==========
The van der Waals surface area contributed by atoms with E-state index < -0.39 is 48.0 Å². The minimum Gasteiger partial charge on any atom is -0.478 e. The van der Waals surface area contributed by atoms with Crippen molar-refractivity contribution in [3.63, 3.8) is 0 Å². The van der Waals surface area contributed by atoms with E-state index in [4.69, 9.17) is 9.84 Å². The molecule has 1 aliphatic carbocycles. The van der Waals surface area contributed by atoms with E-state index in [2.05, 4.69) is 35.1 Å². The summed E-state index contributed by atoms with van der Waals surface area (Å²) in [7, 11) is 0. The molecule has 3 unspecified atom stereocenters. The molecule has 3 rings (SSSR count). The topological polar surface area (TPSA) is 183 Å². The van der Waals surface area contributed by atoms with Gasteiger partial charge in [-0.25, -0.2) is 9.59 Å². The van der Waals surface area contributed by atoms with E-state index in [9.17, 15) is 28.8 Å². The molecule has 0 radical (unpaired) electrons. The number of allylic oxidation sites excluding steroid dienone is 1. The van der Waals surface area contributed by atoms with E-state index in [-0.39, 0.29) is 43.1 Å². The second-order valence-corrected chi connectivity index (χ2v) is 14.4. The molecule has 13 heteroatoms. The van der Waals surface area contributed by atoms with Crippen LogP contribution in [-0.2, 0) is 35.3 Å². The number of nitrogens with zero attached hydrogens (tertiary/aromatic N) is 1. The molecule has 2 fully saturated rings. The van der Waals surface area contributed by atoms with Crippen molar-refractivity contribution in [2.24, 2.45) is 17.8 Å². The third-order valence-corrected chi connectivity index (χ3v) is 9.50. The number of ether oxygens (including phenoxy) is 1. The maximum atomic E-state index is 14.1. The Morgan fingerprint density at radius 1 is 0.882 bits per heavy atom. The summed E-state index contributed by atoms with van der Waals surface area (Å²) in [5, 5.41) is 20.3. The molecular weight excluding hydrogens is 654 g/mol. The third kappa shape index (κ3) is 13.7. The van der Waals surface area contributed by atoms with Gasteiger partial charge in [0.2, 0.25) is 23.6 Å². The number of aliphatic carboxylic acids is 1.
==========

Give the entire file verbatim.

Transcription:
The van der Waals surface area contributed by atoms with E-state index < -0.39 is 48.0 Å². The minimum Gasteiger partial charge on any atom is -0.478 e. The van der Waals surface area contributed by atoms with Crippen molar-refractivity contribution in [3.63, 3.8) is 0 Å². The van der Waals surface area contributed by atoms with E-state index in [4.69, 9.17) is 9.84 Å². The molecule has 1 aliphatic carbocycles. The van der Waals surface area contributed by atoms with E-state index in [2.05, 4.69) is 35.1 Å². The summed E-state index contributed by atoms with van der Waals surface area (Å²) in [7, 11) is 0. The molecule has 3 unspecified atom stereocenters. The molecule has 3 rings (SSSR count). The topological polar surface area (TPSA) is 183 Å². The van der Waals surface area contributed by atoms with Gasteiger partial charge in [-0.25, -0.2) is 9.59 Å². The van der Waals surface area contributed by atoms with E-state index in [9.17, 15) is 28.8 Å². The molecule has 0 radical (unpaired) electrons. The number of allylic oxidation sites excluding steroid dienone is 1. The van der Waals surface area contributed by atoms with E-state index in [-0.39, 0.29) is 43.1 Å². The second-order valence-corrected chi connectivity index (χ2v) is 14.4. The molecule has 13 heteroatoms. The van der Waals surface area contributed by atoms with Crippen LogP contribution in [-0.2, 0) is 35.3 Å². The number of nitrogens with zero attached hydrogens (tertiary/aromatic N) is 1. The molecule has 2 fully saturated rings. The van der Waals surface area contributed by atoms with Crippen molar-refractivity contribution in [2.24, 2.45) is 17.8 Å². The third-order valence-corrected chi connectivity index (χ3v) is 9.50. The number of ether oxygens (including phenoxy) is 1. The maximum atomic E-state index is 14.1. The Morgan fingerprint density at radius 1 is 0.882 bits per heavy atom. The summed E-state index contributed by atoms with van der Waals surface area (Å²) in [5, 5.41) is 20.3. The molecular weight excluding hydrogens is 654 g/mol. The third kappa shape index (κ3) is 13.7. The van der Waals surface area contributed by atoms with Gasteiger partial charge in [0.2, 0.25) is 23.6 Å². The number of aliphatic carboxylic acids is 1.